International City Theatre Starts The New Year With Around The World in 80 Days

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ict-around-world-80-daysOn your marks for the original amazing race! International City Theatre’s 28th season gets off to a flying start with Around the World in 80 Days, adapted by Mark Brown from the visionary, classic adventure story by Jules Verne. For a taste of exotic locales, daring exploits, narrow escapes and great fun, head over to International City Theatre at the Long Beach Performing Arts Center between January 25 and February 17, or take in a low-priced preview on January 23 or 24.

It’s 1872, and Phileas Fogg—normally the most exact of men who conducts his days on a most precise schedule—agrees to an outrageous wager that puts both his fortune and his life at risk. With his resourceful servant Passepartout, Fogg sets out to circle the globe in an unheard-of 80 days. It’s a whirlwind journey filled with danger, romance, secret plots and comic surprises that will keep audiences on the edge of their seats—until they begin to roll in the aisles with laughter.

“It’s a madcap adventure—pure, hysterical fun,” says director Allison Bibicoff. “We have five actors playing over 3 dozen parts, and they face everything from stampeding elephants to a raging typhoon to a runaway train. It’s an extremely challenging production, and also a chance to be mega-creative.”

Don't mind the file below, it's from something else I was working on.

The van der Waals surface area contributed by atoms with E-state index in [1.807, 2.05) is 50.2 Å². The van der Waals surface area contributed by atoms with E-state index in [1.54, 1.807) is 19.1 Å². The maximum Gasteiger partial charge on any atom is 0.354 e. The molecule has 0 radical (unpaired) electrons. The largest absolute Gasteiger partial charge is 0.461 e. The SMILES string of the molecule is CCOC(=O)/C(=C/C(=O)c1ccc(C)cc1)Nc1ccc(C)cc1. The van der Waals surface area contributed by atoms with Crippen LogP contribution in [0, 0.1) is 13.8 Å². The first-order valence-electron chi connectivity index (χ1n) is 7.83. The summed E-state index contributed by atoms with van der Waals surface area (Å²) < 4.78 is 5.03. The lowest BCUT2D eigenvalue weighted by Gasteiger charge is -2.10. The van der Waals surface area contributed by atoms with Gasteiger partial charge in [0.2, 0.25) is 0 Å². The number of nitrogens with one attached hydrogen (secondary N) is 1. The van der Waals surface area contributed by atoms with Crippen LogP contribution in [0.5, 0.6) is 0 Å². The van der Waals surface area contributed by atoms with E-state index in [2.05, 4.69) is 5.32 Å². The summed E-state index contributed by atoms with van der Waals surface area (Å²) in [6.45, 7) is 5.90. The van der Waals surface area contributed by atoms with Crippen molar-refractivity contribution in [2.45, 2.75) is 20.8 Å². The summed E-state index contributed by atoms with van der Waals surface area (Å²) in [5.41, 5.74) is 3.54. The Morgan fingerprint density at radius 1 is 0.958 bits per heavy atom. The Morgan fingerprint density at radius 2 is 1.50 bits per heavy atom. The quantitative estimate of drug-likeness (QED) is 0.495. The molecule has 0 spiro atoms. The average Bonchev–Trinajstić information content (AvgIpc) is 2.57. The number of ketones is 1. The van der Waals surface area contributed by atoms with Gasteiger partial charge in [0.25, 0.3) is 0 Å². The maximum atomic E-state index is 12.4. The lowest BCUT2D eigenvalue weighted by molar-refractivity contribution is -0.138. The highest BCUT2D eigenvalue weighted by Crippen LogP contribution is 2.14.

Those five actors are Mark Gagliardi (original revival cast of Second City’s National Lampoon Lemmings), Melinda Porto (Bend in the Road at Pasadena Playhouse, ROOMS: a rock romance at the Chance Theater), Brian Stanton (ICT’s Bright Ideas; Is He Dead?; Tom, Dick & Harry; Charley’s Aunt), Michael Uribes (The Robber Bridegroom at ICT, Oedipus El Rey at Theatre @ Boston Court) and Jud V. Williford (company member at American Conservatory Theater in San Francisco, Nicholas Nickleby and The Tempest at California Shakespeare Theater)—and they will be stashing energy bars in their make-up kits, because together they will play 39 characters and traverse seven continents in their race to beat the clock.

“I wanted this one to be fun for the audience, and for the actors,” explained Mark Brown in an interview. “Sometimes I think actors want to kill me for what I have done. But I sort of knew what was possible for quick changes, and breaking down the fourth wall as well as breaking down time and space throughout the entire show. It’s a really fun play, a fun night out at the theater. It’s about as deep as a shallow puddle, but it’s really fun.”